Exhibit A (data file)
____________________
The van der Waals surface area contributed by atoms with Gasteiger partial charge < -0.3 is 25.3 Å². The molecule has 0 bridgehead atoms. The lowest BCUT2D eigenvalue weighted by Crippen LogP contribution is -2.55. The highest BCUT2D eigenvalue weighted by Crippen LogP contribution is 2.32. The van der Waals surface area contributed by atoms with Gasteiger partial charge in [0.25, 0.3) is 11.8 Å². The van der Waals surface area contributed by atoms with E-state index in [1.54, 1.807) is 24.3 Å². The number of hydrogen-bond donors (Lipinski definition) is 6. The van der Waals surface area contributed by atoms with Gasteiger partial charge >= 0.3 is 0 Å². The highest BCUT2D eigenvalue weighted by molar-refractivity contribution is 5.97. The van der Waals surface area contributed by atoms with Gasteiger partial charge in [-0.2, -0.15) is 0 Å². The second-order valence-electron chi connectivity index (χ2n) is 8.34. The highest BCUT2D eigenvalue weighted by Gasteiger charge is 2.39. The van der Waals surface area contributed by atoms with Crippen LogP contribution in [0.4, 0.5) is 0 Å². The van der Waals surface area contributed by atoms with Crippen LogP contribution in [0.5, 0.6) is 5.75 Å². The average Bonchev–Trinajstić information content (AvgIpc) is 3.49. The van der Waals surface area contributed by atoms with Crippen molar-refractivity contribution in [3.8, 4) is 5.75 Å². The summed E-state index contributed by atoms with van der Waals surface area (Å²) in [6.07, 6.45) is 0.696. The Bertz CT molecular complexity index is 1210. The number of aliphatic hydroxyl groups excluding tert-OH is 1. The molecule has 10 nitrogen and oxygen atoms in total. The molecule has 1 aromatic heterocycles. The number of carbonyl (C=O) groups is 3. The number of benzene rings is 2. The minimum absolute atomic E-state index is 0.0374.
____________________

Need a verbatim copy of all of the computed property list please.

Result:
The van der Waals surface area contributed by atoms with Gasteiger partial charge < -0.3 is 25.3 Å². The molecule has 0 bridgehead atoms. The lowest BCUT2D eigenvalue weighted by Crippen LogP contribution is -2.55. The highest BCUT2D eigenvalue weighted by Crippen LogP contribution is 2.32. The van der Waals surface area contributed by atoms with Gasteiger partial charge in [0.25, 0.3) is 11.8 Å². The van der Waals surface area contributed by atoms with E-state index in [1.54, 1.807) is 24.3 Å². The number of hydrogen-bond donors (Lipinski definition) is 6. The van der Waals surface area contributed by atoms with Gasteiger partial charge >= 0.3 is 0 Å². The highest BCUT2D eigenvalue weighted by molar-refractivity contribution is 5.97. The van der Waals surface area contributed by atoms with Gasteiger partial charge in [-0.2, -0.15) is 0 Å². The second-order valence-electron chi connectivity index (χ2n) is 8.34. The highest BCUT2D eigenvalue weighted by Gasteiger charge is 2.39. The van der Waals surface area contributed by atoms with Crippen LogP contribution in [0.4, 0.5) is 0 Å². The van der Waals surface area contributed by atoms with Crippen LogP contribution in [0.5, 0.6) is 5.75 Å². The average Bonchev–Trinajstić information content (AvgIpc) is 3.49. The van der Waals surface area contributed by atoms with Crippen molar-refractivity contribution in [3.8, 4) is 5.75 Å². The summed E-state index contributed by atoms with van der Waals surface area (Å²) in [6.07, 6.45) is 0.696. The Bertz CT molecular complexity index is 1210. The number of aliphatic hydroxyl groups excluding tert-OH is 1. The molecule has 10 nitrogen and oxygen atoms in total. The molecule has 1 aromatic heterocycles. The number of carbonyl (C=O) groups is 3. The number of benzene rings is 2. The minimum absolute atomic E-state index is 0.0374.